10 Things I Wish I Had Known Before Fulltime RVing

Lorraine and I met quite a few couples at the RV SuperShow last week in Tampa, many of them looking to buy their first coach to hit the road full-time in retirement.

Our first coach is closing in on the four-year mark and we have been full-timing for almost two years now. Here are a few things I wish I had known before making the transition to full-time RVing.

Don’t buy a new coach. Buy a gently used coach.

There is a significant depreciation cost in the first few years of ownership, easily into the hundreds of thousands if you buy into a mid-level or higher model of diesel pusher. We have met a surprisingly large number of people that decide the lifestyle is not for them after only a short period of time, often less than a year, and they sell their lightly used coach at a steep discount. We should have purchased one of their coaches and avoided the steep depreciation expense.

Bigger is better.

We constantly fight with our basement bays. We have a 40-foot diesel pusher. The bays are not as tall as the larger coaches and the storage space is more limited. I am generally going in and out of the basement bays on a daily basis. The bays are difficult to access and I am constantly playing Tetris with the things that we carry in our bay. The extra 4 to 5 feet of length of a bigger coach may not seem like much, but it is significant.

Canada is not like the United States.

It is far more difficult to full-time in a motorcoach in Canada. The weather makes it challenging to find a decent spot to park the coach in the shoulder months (April and November). There isn’t a single Class A Motorcoach resort in Canada. Most RV parks fall into the rustic category, not much more than a dirt field.

The lifestyle is expensive.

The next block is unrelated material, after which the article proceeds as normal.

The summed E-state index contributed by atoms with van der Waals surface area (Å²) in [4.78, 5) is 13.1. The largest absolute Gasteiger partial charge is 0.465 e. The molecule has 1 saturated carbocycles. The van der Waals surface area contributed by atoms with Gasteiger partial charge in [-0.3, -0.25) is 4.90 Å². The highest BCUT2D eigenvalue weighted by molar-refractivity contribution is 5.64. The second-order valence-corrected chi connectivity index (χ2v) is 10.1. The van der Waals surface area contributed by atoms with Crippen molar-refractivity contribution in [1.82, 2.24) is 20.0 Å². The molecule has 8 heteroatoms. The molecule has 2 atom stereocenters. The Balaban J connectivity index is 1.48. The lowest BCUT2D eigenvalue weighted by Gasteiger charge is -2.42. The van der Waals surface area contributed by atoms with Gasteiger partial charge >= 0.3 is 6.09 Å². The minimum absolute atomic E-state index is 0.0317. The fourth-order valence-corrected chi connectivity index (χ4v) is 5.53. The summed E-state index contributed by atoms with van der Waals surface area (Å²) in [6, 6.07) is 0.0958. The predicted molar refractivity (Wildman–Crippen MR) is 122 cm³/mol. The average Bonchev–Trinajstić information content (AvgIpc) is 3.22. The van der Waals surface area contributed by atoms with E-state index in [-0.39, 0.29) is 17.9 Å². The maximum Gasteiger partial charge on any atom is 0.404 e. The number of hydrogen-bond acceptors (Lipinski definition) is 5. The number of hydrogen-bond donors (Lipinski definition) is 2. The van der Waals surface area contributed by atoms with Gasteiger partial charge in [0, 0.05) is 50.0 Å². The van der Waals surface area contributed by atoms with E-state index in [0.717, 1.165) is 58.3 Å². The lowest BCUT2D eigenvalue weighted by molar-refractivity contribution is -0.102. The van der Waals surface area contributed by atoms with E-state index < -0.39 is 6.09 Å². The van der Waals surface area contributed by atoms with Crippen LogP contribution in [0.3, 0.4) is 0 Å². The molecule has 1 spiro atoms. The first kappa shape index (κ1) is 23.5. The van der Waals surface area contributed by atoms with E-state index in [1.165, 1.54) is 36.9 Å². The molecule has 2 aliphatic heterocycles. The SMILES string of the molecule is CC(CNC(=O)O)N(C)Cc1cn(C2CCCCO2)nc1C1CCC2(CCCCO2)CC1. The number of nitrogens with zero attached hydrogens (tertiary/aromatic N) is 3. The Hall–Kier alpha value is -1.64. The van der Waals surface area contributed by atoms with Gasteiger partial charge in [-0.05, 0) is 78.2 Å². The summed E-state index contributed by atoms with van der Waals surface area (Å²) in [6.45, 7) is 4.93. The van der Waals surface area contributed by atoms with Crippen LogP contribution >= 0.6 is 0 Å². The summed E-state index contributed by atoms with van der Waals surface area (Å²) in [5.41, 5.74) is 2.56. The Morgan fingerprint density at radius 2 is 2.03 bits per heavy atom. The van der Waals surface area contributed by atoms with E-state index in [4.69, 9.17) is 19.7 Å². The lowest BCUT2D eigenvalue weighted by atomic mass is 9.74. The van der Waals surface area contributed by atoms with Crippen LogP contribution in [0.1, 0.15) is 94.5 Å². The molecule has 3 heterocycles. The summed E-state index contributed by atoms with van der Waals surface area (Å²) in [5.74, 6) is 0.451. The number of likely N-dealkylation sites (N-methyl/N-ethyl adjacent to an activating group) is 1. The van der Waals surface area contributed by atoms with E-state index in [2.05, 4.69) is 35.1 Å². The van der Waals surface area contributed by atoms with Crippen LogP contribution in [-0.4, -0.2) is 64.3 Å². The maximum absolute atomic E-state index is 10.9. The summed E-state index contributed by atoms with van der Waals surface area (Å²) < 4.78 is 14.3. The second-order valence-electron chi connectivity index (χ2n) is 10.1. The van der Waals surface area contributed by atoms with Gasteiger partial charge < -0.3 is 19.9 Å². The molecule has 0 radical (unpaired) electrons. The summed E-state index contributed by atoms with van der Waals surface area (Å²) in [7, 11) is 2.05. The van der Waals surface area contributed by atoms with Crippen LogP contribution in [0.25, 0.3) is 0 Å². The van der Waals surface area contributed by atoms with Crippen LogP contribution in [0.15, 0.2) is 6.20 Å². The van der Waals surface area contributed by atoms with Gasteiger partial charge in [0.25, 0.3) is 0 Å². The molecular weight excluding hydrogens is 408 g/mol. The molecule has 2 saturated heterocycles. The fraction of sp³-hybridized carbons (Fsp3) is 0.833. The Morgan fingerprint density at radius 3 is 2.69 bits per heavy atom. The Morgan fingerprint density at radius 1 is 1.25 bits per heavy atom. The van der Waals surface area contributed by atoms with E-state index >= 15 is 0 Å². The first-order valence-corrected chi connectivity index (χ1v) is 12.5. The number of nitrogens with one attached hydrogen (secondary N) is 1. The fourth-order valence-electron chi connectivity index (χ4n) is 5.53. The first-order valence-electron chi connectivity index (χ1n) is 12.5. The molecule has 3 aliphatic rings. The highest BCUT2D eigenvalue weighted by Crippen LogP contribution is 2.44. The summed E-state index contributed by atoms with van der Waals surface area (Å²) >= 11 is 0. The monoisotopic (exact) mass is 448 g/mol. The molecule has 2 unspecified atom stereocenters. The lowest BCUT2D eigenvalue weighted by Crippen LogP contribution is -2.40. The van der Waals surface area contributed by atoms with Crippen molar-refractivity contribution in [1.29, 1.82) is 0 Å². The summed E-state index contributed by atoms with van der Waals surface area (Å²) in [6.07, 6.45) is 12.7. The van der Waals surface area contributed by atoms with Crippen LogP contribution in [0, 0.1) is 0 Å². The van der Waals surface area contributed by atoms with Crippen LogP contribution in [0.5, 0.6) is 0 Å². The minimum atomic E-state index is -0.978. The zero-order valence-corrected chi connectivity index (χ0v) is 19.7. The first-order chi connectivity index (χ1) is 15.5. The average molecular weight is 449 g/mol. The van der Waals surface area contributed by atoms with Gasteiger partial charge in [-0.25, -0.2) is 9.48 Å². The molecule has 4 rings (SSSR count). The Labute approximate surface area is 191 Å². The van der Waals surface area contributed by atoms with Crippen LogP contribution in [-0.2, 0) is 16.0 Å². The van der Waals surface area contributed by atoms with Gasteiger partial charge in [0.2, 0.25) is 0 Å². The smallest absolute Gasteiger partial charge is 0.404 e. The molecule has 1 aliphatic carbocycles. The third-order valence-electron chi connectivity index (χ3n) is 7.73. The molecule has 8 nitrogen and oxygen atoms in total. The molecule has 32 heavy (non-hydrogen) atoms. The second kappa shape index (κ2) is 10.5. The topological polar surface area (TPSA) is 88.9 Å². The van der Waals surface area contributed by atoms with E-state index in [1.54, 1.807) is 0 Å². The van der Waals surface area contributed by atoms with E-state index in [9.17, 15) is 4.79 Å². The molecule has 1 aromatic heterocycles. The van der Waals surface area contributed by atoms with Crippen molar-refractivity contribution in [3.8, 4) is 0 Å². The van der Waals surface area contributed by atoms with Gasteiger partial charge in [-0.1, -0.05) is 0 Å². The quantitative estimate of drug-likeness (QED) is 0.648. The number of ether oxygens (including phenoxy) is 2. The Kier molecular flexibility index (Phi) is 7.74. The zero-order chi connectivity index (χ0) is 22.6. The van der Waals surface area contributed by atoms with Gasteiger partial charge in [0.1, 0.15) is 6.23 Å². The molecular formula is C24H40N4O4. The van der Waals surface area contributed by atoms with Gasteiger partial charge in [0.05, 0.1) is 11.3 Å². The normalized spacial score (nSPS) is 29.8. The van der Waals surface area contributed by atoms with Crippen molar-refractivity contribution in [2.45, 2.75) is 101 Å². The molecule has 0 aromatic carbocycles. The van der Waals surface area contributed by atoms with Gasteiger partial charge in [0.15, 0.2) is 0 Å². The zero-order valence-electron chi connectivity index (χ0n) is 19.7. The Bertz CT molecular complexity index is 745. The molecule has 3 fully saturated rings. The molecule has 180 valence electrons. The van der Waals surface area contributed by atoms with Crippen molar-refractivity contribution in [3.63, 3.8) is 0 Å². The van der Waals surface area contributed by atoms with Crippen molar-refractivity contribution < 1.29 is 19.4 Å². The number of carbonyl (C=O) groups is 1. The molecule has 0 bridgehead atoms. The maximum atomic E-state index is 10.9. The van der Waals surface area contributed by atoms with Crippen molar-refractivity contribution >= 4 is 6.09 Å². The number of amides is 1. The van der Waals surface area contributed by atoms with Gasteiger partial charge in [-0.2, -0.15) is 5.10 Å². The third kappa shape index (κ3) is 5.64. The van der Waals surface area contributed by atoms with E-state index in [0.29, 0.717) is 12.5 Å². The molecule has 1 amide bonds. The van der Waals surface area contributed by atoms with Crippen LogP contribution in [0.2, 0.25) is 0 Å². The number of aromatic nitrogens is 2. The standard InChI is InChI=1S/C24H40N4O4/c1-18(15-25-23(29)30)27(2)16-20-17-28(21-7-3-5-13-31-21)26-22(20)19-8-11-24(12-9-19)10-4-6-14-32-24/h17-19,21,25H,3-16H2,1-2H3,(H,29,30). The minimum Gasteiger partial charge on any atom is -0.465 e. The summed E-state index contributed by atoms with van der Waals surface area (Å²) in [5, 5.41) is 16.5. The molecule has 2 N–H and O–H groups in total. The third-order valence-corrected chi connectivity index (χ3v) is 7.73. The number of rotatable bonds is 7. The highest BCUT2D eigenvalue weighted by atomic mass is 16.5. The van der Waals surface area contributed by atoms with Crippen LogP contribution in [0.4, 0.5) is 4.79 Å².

We spend more on the RV lifestyle in our coach than we did in our sticks and bricks house. When we factor in all of the various costs (fuel, insurance, maintenance, site fees) it is more expensive than we first thought. We spend at a level that we can afford but it is not any cheaper than how we were living beforehand.

There is always something going wrong.

We knew that the RV lifestyle would bring its own set of challenges. What we did not fully appreciate is just how many things do go wrong with a coach. Most of our issues have fallen into the minor category but the ownership experience is quite different from that of owning a house or a car. You have to learn as much as you can about the various systems and you need to be mechanically inclined. Either that or be prepared to spend a lot of money on RV repairs.

Dealers are not great at servicing.

If we were to buy new again, we would not worry about where we bought the coach. We would bid the configuration out to a number of dealers, get the best price and ensure that we included the factory delivery option. We would take our coach to the factory and/or to the chassis manufacturer for service. We would only use dealer servicing as a last resort.

The RV community is amazing.

We were initially a bit concerned about community. Would we make new friends? Would we have a sense of feeling at home? Would we tire of moving around? So far it has been a wonderful experience. We have experienced tremendous community and we have connected with so many terrific people in our travels.

Minimalism is rewarding.

We have everything we need inside our coach. We do not miss the house or the pile of stuff that we had collected over the past 40 years of marriage. It is hard to describe, but there is something liberating about not carrying around so much stuff.

No need to rush.

If nothing else, I wish I had known to take my time before we started out on the road. I have always been so driven in my career that I seemed to be in a constant state of rushing to achieve something in life. There are slow days in retirement and I have to remind myself that it is okay to spend time just chatting with friends or enjoying a long walk with Lorraine and Tabby (our golden retriever) or sitting outside enjoying the sun and reading a book. In fact, it is okay to take two weeks to drive down to Florida from Ontario. Or a month. Or two.

Life in our coach is so much better than I expected.